Not many people go to Kalol for touristy purpose. This small town in the Panchmahal district of Gujarat has nothing to offer - no heritage buildings, cultural centres or natural resources. This is typical small-town Gujarat where most people in the 15-25 years age-group aspire to get a job in big cities - Ahmedabad, Vadodara and even Mumbai or at one of the MNC manufacturing units present in this SEZ.
A few eyebrows were raised when I put forth the idea of visiting Kalol, which is about 50 km away from Baroda. "But there's nothing to see there. You'll be disappointed," was what I was told. My detractors were right. Kalol offered nothing to see. But it offered an opportunity to learn. Having spent a better part of my life in a megapolis the size of Mumbai, it did come as a surprise to me that this town has a population of only 25,000. Downtown Plus, (now known as the Times of South Mumbai) has a circulation of 1.1 lakh - and that's just south Mumbai.
Through relatives, I managed to get a contact - Professor Kishore Vyas, who is the principal of the M M Gandhi Arts and Commerce College at Kalol. Finding the college wasn't tough - there are only two big colleges in the city.
The principal was busy with guests at a college function. I had to wait. Sitting in the so-called office I looked at the name-boards displayed. The head clerk was a Shah, the man next to him was another Shah. The supervisor was a Shah too and so was the 'receptionist'. Before I could enquire, I was asked to come in. I wasn't too sure how to start. I just wanted to explore Kalol, but that wasn't reason enough to meet the principal and two of the trustees of the college. I mooted the idea of a documentary on the Panchmahal district.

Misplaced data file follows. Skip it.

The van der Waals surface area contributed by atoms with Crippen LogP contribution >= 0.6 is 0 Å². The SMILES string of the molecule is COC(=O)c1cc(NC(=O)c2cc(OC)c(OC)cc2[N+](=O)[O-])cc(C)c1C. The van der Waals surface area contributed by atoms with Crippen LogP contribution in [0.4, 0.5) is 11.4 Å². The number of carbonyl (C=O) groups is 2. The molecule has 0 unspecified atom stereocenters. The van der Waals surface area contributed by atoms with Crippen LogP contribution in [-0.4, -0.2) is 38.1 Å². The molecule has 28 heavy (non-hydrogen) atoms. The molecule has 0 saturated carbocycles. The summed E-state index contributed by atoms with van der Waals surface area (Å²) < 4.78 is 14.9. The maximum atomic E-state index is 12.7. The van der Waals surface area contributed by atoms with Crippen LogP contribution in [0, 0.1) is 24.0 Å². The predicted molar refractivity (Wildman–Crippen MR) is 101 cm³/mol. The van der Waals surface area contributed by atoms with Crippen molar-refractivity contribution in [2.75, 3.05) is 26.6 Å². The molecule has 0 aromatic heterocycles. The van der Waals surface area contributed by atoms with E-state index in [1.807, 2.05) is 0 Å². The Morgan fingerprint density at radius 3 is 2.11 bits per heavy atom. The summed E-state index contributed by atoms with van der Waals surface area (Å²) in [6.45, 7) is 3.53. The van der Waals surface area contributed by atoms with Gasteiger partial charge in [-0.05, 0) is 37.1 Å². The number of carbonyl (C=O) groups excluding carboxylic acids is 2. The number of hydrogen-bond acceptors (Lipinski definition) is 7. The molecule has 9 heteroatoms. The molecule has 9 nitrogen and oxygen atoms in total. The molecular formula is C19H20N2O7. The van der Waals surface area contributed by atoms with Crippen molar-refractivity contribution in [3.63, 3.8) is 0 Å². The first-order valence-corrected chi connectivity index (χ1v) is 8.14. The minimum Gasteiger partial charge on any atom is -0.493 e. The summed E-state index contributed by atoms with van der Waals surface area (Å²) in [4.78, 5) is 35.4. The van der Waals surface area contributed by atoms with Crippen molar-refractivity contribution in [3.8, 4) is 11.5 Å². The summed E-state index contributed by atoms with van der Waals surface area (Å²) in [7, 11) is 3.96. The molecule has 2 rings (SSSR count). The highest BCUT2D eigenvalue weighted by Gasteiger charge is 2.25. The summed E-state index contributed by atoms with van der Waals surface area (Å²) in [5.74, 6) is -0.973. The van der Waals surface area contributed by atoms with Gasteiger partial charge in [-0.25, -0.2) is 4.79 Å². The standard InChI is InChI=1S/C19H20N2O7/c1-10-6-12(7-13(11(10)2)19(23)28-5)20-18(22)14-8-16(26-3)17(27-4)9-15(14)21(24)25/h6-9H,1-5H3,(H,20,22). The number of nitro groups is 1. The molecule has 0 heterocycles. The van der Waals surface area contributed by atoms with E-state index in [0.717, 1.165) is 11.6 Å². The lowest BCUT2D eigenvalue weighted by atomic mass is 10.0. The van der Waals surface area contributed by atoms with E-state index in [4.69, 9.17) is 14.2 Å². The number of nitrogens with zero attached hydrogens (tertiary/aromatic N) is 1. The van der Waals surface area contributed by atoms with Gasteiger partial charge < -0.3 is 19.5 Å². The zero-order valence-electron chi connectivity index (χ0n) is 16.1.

They weren't really interested. Only when I started taking down notes, did one of the trustees start talking. "You can't call Panchmahal a backward district any more. We were backward till about seven years ago. Colleges in the backward districts get state grants of Rs 12 lakh while we are now getting only Rs 2.50 lakh," said J S Patel, secretary of the college. It was lunch time and the authorities were in no mood to talk. They asked me to come back after some time.
I dodged curious glances from some of the male students as I waited in the corridor. Soon, I was ushered into another room. That's where I met I Macwan, the head of the English department of the college. There were no formal introductions here. Macwan straight away got down to business. He asked me what had brought me there. I mumbled something about wanting to know what kind of courses were popular with students in semi-urban areas. "Sanskrit." "What?" "Yes, most students who take up arts, take Sanskrit. Most villagers wouldn't want to send their daughters to college to study commerce or sociology. But Sanskrit, because it is the language of the Vedas, makes education 'respectable'. At least that helps our cause in getting girls educated. Besides, they can take up teaching jobs after doing BEd in the subject."
That the dying language would find takers in a small-town college came as a surprise to me. But when the literacy rate among women in the surrounding villages is just about 50 per cent, the choice of subject doesn't matter, just the fact that they are now able to study at a college does.